Patient and practice characteristics predicting attendance and completion at a specialist weight management service in the UK: a cross-sectional study

Blane, D. N. , McLoone, P., Morrison, D., Macdonald, S. and O'Donnell, C. A. (2017) Patient and practice characteristics predicting attendance and completion at a specialist weight management service in the UK: a cross-sectional study. BMJ Open, 7(11), e018286. (doi:10.1136/bmjopen-2017-018286) (PMID:29162575) (PMCID:PMC5719278)

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Abstract

Objective: To determine the association between patient and referring practice characteristics and attendance and completion at a specialist health service weight management service (WMS). Design: Cross-sectional study. Setting: Regional specialist WMS located in the West of Scotland. Participants: 9677 adults with obesity referred between 2012 and 2014; 3250 attending service and 2252 completing. Primary and secondary outcome measures: Primary outcome measure was attendance at the WMS; secondary outcome was completion, defined as attending four or more sessions. Analysis: Multilevel binary logistic regression models constructed to determine the association between patient and practice characteristics and attendance and completion. Results: Approximately one-third of the 9677 obese adults referred attended at least one session (n=3250, 33.6%); only 2252 (23%) completed by attending four or more sessions. Practice referrals ranged from 1 to 257. Patient-level characteristics were strongest predictors of attendance; odds of attendance increased with age (OR 4.14, 95% CI 3.27 to 5.26 for adults aged 65+ compared with those aged 18–24), body mass index (BMI) category (OR 1.83, 95% CI 1.56 to 2.15 for BMI 45+ compared with BMI 30–35) and increasing affluence (OR 1.96, 95% CI 1.17 to 3.28). Practice-level characteristics most strongly associated with attendance were being a non-training practice, having a larger list size and not being located in the most deprived areas. Conclusions: There was wide variation in referral rates across general practice, suggesting that there is still much to do to improve engagement with weight management by primary care practitioners. The high attrition rate from referral to attendance and from attendance to completion suggests ongoing barriers for patients, particularly those from the most socioeconomically deprived areas. Patient and practice-level characteristics can help us understand the observed variation in attendance at specialist WMS following general practitioner (GP) referral and the underlying explanations for these differences merit further investigation.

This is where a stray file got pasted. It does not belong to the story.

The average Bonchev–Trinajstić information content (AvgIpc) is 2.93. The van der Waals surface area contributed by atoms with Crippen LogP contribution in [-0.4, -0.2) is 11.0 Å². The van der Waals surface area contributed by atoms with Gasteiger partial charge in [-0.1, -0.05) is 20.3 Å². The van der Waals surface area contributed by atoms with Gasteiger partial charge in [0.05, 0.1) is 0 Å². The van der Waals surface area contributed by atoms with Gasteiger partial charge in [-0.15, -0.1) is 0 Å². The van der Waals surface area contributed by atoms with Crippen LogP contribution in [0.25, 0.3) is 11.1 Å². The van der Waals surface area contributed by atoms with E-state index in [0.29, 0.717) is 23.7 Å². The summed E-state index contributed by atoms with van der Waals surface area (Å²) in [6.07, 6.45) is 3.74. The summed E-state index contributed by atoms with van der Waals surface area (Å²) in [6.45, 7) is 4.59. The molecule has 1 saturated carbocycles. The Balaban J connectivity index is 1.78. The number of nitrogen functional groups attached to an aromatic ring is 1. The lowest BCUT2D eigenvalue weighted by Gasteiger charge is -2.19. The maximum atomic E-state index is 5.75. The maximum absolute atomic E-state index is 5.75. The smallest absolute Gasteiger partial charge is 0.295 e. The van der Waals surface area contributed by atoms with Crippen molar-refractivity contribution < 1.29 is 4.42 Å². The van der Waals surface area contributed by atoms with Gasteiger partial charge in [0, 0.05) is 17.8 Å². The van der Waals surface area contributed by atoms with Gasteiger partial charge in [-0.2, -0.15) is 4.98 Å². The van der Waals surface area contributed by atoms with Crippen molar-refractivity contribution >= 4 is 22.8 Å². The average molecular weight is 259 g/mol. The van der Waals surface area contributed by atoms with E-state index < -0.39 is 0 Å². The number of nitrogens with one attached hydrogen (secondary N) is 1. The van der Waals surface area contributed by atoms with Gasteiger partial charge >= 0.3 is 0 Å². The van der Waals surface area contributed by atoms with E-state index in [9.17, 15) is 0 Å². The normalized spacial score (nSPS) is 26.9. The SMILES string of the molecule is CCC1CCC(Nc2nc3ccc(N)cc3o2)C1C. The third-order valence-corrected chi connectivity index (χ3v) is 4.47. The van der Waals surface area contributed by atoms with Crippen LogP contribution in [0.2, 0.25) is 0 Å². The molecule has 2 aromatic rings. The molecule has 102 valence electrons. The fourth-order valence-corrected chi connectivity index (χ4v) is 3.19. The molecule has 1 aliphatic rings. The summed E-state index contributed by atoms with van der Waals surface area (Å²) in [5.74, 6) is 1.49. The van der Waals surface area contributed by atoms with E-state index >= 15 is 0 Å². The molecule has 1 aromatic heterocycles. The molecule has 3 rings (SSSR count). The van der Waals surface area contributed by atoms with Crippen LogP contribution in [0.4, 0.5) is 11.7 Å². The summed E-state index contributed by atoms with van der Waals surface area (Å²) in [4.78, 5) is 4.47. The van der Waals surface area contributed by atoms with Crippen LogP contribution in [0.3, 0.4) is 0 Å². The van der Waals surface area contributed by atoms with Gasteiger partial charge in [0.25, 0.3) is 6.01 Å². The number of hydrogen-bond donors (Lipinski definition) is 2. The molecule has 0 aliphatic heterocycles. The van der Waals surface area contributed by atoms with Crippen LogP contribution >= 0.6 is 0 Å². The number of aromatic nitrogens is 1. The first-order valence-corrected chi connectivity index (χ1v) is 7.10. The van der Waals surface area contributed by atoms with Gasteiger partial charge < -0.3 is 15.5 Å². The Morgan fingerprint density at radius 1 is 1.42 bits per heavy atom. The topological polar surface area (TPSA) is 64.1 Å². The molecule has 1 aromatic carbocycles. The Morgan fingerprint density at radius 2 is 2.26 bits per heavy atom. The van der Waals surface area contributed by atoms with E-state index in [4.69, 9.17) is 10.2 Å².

Item Type:Articles
Status:Published
Refereed:Yes
Glasgow Author(s) Enlighten ID:McLoone, Mr Philip and Morrison, Dr David and O'Donnell, Professor Catherine and Blane, Dr David and Macdonald, Dr Sara
Authors: Blane, D. N., McLoone, P., Morrison, D., Macdonald, S., and O'Donnell, C. A.
College/School:College of Medical Veterinary and Life Sciences > Institute of Health and Wellbeing > General Practice and Primary Care
College of Medical Veterinary and Life Sciences > Institute of Health and Wellbeing > Public Health
Journal Name:BMJ Open
Publisher:BMJ Publishing Group
ISSN:2044-6055
ISSN (Online):2044-6055
Published Online:20 November 2017
Copyright Holders:Copyright © 2017 The Authors
First Published:First published in BMJ Open 7(11): e018286
Publisher Policy:Reproduced under a Creative Commons License

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Project CodeAward NoProject NamePrincipal InvestigatorFunder's NameFunder RefLead Dept
636631Understanding the role of primary care in the management of co-morbid obesity: a mixed methods programme.Catherine O'DonnellChief Scientist office (CSO)CAF/13/13IHW - GENERAL PRACTICE & PRIMARY CARE